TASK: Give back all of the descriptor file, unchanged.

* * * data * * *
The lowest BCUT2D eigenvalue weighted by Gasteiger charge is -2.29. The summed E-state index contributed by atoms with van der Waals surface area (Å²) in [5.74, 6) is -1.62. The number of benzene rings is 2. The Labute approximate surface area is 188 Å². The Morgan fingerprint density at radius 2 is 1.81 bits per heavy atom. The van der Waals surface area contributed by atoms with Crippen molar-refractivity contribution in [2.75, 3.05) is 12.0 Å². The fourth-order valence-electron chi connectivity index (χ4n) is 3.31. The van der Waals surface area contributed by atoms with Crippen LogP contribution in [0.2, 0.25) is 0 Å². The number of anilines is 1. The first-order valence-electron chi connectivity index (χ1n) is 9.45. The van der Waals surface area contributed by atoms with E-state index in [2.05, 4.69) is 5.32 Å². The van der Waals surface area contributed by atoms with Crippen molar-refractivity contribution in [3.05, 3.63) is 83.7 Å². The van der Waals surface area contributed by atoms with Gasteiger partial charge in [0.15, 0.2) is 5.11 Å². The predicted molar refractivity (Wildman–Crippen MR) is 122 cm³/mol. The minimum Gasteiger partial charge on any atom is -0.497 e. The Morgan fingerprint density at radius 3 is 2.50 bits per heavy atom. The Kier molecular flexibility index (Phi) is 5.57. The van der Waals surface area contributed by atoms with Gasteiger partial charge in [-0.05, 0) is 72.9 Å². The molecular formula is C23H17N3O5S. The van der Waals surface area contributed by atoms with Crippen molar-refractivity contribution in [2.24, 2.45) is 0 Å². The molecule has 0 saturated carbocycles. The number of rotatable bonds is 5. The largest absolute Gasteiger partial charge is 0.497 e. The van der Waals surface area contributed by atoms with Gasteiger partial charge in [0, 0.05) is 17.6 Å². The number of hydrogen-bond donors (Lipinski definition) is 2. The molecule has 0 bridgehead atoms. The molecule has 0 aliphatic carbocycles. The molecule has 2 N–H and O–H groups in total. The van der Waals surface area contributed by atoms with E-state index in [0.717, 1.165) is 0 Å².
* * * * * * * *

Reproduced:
The lowest BCUT2D eigenvalue weighted by Gasteiger charge is -2.29. The summed E-state index contributed by atoms with van der Waals surface area (Å²) in [5.74, 6) is -1.62. The number of benzene rings is 2. The Labute approximate surface area is 188 Å². The Morgan fingerprint density at radius 2 is 1.81 bits per heavy atom. The van der Waals surface area contributed by atoms with Crippen molar-refractivity contribution in [2.75, 3.05) is 12.0 Å². The fourth-order valence-electron chi connectivity index (χ4n) is 3.31. The van der Waals surface area contributed by atoms with Crippen LogP contribution in [0.2, 0.25) is 0 Å². The number of anilines is 1. The first-order valence-electron chi connectivity index (χ1n) is 9.45. The van der Waals surface area contributed by atoms with E-state index in [2.05, 4.69) is 5.32 Å². The van der Waals surface area contributed by atoms with Crippen molar-refractivity contribution in [3.05, 3.63) is 83.7 Å². The van der Waals surface area contributed by atoms with Gasteiger partial charge in [0.15, 0.2) is 5.11 Å². The predicted molar refractivity (Wildman–Crippen MR) is 122 cm³/mol. The minimum Gasteiger partial charge on any atom is -0.497 e. The Morgan fingerprint density at radius 3 is 2.50 bits per heavy atom. The Kier molecular flexibility index (Phi) is 5.57. The van der Waals surface area contributed by atoms with Gasteiger partial charge in [-0.05, 0) is 72.9 Å². The molecular formula is C23H17N3O5S. The van der Waals surface area contributed by atoms with Crippen molar-refractivity contribution in [2.24, 2.45) is 0 Å². The molecule has 0 saturated carbocycles. The number of rotatable bonds is 5. The largest absolute Gasteiger partial charge is 0.497 e. The van der Waals surface area contributed by atoms with Gasteiger partial charge in [0, 0.05) is 17.6 Å². The number of hydrogen-bond donors (Lipinski definition) is 2. The molecule has 0 bridgehead atoms. The molecule has 0 aliphatic carbocycles. The molecule has 2 N–H and O–H groups in total. The van der Waals surface area contributed by atoms with E-state index in [0.717, 1.165) is 0 Å².